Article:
It's not like you can put the lighter down and say "you know what? I'm not going to get any older today." Women that can't conceive don't have a choice when they decide they want to have a baby - they can't turn back the clock, they can't fix their system. Even women in their 20s have problems, so it's not just an age issue. Who knows? It could be linked to microwaves, plastic shower curtains, or cell phone towers. We don't know what all of these external things are doing to our bodies. But we have solutions - and we shouldn't deny them to the women that need them.

Thank you for bringing up this issue.

September 21, 2010 | Unregistered Commenterfreshmom

I personally don't think that anyone should tell anyone when to have or not have a baby. But I also don't really think that I (via my taxes) should have to foot the bill for IVF. There are alot of great programs that I don't mind supporting, even if I don't partake of them - immigrant support, public education, etc. - but I'd rather pay taxes to support better adoptive and foster programs than for IVF. I think that IVF is a privilege, not a right, regardless of what brings you to IVF.

Of course, if I lived where other peoples' taxes were paying for my maternity care, I might sing a different tune. Because that's pretty equivalent, isn't it? Community pays for me to have a baby and I pay for the community to have their babies.

September 22, 2010 | Unregistered CommenterSarah @ BecomingSarah.com

Okay, I just read through the comments a bit, and Nepsi changed my mind. It never occurred to me to think of IVF that way. So I'd like to change my tune here and say that I now think it's perfectly acceptable for my taxes to help IVF couples conceive. I wish I'd considered the IVF perspective before!

September 22, 2010 | Unregistered CommenterSarah @ BecomingSarah.com

We were 24 when we were diagnosed. People get stuck on the thought that it's all 'women' 'over 40' -- but they only make up a part of the picture!

While I agree in part Nepsi, I also disagree in others. The number of embryos is not typically 'up to the cash strapped patient' in Canada (well, not in QC, not in my experience with qualified medical professionals) Also, many couples CAN benefit from IUIs and NOT have to undergo the extensive 'hell' that is IVF. if it had been an option for us, we would have tried it.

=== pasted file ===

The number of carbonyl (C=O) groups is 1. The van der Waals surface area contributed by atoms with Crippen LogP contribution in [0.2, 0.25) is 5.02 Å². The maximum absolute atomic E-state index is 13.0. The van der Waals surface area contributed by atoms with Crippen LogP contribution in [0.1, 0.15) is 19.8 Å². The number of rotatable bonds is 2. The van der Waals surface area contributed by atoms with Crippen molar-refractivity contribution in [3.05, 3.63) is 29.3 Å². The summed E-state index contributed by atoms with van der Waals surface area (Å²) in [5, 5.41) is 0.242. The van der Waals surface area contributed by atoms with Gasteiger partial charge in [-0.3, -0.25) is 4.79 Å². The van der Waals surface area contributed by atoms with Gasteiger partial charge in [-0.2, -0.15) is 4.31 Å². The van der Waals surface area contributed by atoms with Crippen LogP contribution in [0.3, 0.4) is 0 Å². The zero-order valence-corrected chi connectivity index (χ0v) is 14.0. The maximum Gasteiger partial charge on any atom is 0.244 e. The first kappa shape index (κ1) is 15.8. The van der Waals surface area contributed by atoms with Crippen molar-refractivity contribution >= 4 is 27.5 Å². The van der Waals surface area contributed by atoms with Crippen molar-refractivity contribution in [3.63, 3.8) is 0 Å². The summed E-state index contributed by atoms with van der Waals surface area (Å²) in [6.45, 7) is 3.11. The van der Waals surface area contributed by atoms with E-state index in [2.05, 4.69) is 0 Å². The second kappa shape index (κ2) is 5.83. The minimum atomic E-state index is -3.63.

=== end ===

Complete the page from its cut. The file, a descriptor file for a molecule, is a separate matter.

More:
Also, the coverage in QC is for THREE cycles and it is supposed to cover ONE embryo transfer, unless the dr. decides that more is necessary. Three cycles of ONE EMBRYO EACH could very easily result in NO pregnancy. I'm 'fertile' by all accounts, and had to cycle more often than I wish.... It's so far from logical, it's incredibly hard to dictate these things for 'all cases'. I realize this is off topic, but for those who haven't actually 'thought' about what IVF might mean, I wanted to share a bit more details.

September 22, 2010 | Unregistered CommenterAnnie

Hi Amy,

I'm glad to hear I can actually make sense occasionally :)

There are indeed a whole lot of nuances to the concept of "aging out" of childbearing. It's definitely easy to believe that a woman has just "waited too long", but there are so many layers to that too - perhaps the woman wasn't in a place financially or domestically where they could care for a child properly earlier in her life. In that case, is it better to pay for welfare to help a woman of lesser means support a child she could conceive naturally, or is it better to pay for IVF for a woman who is now in a place where she can support that child independently but is older?

There's also an entire other argument about IVF, in that when people pay for IVF out of their own pockets they are more likely to have two or more embryos transferred (because it's so expensive, they want the greatest likelihood of success, understandably) meaning higher likelihood of a multiple pregnancy - a higher risk pregnancy and higher likelihood of medical bills down the road that mother and child will definitely be covered for - and the amount would far exceed the amount IVF costs. Gov't funded IVF would be more likely to (in fact would probably be restricted to) transfer only one embryo, meaning a safer singleton pregnancy and less likelihood of long term medical bills, thus saving the medical system money overall.

Anyway I realize you said you weren't planning on arguing those points but I wanted to get them out of my head once they were bouncing around in there.

September 22, 2010 | Unregistered Commenterzchamu

lifestyle choices, wrong place/wrong time scenarios, unasked for biological missteps, flossing/not flossing .... what concerns me is what is building up for the future. are we building a tidal flow of increased infertility issues, shortened life spans? and who knows what all these extremely powerful hormonal interventions are doing to women's health long term.
ladies - once again we are being the guinea pigs for 'modern' medicine in the realm of population growth control. i for one am not in favour of tinkering with reproductive hormones without there being a shed-load more research. and this is from someone who is aware of how achingly sad it can be to want a child and not have one, and who is staring menopause in the face as her next big life event.

September 22, 2010 | Unregistered Commenterpomomama aka ebbandflo